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Luke Perry was too young to have a stroke and other myths

Nicole Villalpando
In this Jan. 26, 2011 file photo, actor Luke Perry poses for a portrait in New York. Perry, who gained instant heartthrob status as wealthy rebel Dylan McKay on "Beverly Hills, 90210," died Monday after a massive stroke, his publicist said. He was 52. [AP Photo/Jeff Christensen, File]

Luke Perry dead at 52 of a stroke. Really? The news Monday came as a shock to many people that someone who will forever be in his 20s and 30s to us would die at age 52 of a stroke. Isn't that something that happens when you're older?

Not necessarily. Dr. Angel Pulido,a vascular neurologist and stroke medical director at St. David’s Medical Center, says a recent study found that about 34 percent of people hospitalized for stroke were younger than 65.

"What we're realizing now is that what was traditionally a disease of the elderly, people are having strokes younger," he says.

Of the patients he sees, he estimates about 20 percent to 25 percent are younger than 65. Anyone can have a stroke, even children.

There are some traditional risk factors such as high blood pressure, high cholesterol, diabetes and tobacco use. Those risk factors are also being seen at a younger age, which could be why strokes are happening to younger people.

Younger people also might have strokes because of a genetic condition or because of drug use, particularly cocaine and methamphetamine.

The age you have a stroke doesn't indicate how big of a stroke you might have, and the amount of impairment depends more on the size of the stroke than age, but a younger brain does help in recovery, Pulido says.

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Stroke at a young age can be very debilitating and is a leading cause of disability in adults, Pulido says. It can cause things like weakness in one side of the body, difficulty with speech, and problems with vision.

"It can get better with time with therapy," he says, "but some people are left with lifelong deficits."

To help prevent strokes, Pulido recommends:

  • Maintain a healthy diet and exercise.
  • Know your family history and make your doctor aware.
  • See your doctor regularly.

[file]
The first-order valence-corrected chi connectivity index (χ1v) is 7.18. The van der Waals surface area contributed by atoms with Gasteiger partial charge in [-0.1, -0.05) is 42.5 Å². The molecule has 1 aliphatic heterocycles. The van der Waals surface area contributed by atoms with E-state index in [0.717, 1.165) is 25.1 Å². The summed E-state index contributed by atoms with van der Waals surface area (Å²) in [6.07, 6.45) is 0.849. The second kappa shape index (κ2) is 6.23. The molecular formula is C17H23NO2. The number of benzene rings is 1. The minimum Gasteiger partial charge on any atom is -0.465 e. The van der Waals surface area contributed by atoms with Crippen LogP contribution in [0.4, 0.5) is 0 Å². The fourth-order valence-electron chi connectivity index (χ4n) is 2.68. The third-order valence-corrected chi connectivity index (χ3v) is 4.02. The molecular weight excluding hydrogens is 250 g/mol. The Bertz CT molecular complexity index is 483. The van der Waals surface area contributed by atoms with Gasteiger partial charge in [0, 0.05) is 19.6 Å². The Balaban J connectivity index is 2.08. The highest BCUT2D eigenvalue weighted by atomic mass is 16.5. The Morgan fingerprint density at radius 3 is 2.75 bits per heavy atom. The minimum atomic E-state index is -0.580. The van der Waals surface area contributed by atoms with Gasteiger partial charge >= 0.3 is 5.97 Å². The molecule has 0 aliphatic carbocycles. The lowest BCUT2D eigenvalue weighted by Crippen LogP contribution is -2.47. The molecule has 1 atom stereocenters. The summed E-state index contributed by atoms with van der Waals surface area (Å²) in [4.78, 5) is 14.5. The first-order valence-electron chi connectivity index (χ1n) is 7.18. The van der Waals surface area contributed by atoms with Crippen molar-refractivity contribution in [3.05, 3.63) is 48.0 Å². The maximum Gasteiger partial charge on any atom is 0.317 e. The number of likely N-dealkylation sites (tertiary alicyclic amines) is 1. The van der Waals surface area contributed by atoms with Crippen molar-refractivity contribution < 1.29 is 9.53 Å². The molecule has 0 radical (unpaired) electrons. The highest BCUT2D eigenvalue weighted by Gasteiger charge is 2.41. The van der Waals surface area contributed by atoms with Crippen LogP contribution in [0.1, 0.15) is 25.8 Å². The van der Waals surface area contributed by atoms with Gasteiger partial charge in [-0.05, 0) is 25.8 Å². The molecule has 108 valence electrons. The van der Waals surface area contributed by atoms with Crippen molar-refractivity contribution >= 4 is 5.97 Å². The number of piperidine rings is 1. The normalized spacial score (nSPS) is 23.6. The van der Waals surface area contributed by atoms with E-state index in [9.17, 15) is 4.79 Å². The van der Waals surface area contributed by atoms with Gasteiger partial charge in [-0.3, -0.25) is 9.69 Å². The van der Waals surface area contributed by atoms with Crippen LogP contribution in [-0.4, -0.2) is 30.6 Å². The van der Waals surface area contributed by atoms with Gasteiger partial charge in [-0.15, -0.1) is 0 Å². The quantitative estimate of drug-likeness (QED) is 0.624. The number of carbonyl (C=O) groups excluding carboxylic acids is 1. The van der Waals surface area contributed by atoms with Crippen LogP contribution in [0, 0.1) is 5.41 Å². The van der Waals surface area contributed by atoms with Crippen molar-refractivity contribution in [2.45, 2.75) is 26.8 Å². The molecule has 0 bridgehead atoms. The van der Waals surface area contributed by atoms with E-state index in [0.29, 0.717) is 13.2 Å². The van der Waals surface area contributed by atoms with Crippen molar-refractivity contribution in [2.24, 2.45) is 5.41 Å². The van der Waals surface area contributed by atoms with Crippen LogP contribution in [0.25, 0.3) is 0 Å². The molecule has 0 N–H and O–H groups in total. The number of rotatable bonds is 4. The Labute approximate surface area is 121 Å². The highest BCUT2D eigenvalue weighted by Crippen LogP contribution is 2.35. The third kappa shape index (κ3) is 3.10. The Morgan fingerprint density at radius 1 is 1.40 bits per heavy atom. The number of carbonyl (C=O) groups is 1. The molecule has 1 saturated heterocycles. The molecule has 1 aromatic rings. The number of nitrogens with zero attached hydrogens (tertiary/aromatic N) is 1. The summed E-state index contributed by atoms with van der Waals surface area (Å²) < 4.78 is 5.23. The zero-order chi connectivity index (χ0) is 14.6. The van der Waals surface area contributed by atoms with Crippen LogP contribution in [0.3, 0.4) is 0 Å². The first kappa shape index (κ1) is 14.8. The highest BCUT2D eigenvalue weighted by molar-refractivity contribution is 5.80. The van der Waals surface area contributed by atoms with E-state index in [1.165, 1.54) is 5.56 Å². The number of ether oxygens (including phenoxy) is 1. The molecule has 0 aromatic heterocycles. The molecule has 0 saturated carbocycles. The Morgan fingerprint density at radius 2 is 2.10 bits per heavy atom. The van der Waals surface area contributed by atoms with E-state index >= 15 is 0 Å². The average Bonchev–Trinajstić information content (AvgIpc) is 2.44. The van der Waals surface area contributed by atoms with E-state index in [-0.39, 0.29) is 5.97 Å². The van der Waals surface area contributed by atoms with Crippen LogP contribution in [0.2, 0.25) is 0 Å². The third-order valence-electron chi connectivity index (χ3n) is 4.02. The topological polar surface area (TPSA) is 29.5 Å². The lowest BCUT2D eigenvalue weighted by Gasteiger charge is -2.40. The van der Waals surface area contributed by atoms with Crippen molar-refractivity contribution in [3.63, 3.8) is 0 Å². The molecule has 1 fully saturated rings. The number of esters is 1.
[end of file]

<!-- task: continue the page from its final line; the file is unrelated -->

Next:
• Check your blood sugar, cholesterol and blood pressure.

Be aware of the symptoms of stroke. Remember the FAST acronym:

Facial droop. Look for changes in the face's appearance and differences from one side to the other.

Arm weakness. One arm is weaker than the other, or when you raise both arms, one drops.

Speech difficulty. It might be trouble getting the words out or understanding the words or garbled speech.

Time. Call 9-1-1 to get to the hospital right away if you have any of the these symptoms.

In addition to these symptoms, get help if you have a sudden severe headache, difficulty with vision or losing vision or vision that looks like a half moon, or dizziness or balance problems.

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The time element is important. Do not take a nap, do not get in the car to drive to the hospital. Do not wait.

Emergency medical services personnel are trained to know which hospitals are stroke centers where you can get help right away with stroke treatment available. A stroke medicine called IV TPA has to be given within 4 1/2 hours. In some strokes, the blood clot can be surgically removed within the first six hours, sometimes longer.

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People aren't great at getting to the hospital within those time windows, though. Most people come in after 4 1/2 hours, Pulido says. Only about 5 percent to 7 percent can get the medication, he says.

"Don't ignore the symptoms," he says. "If your body is telling you there's something wrong, there is probably something wrong. The longer you wait, the less options there are for treatment."

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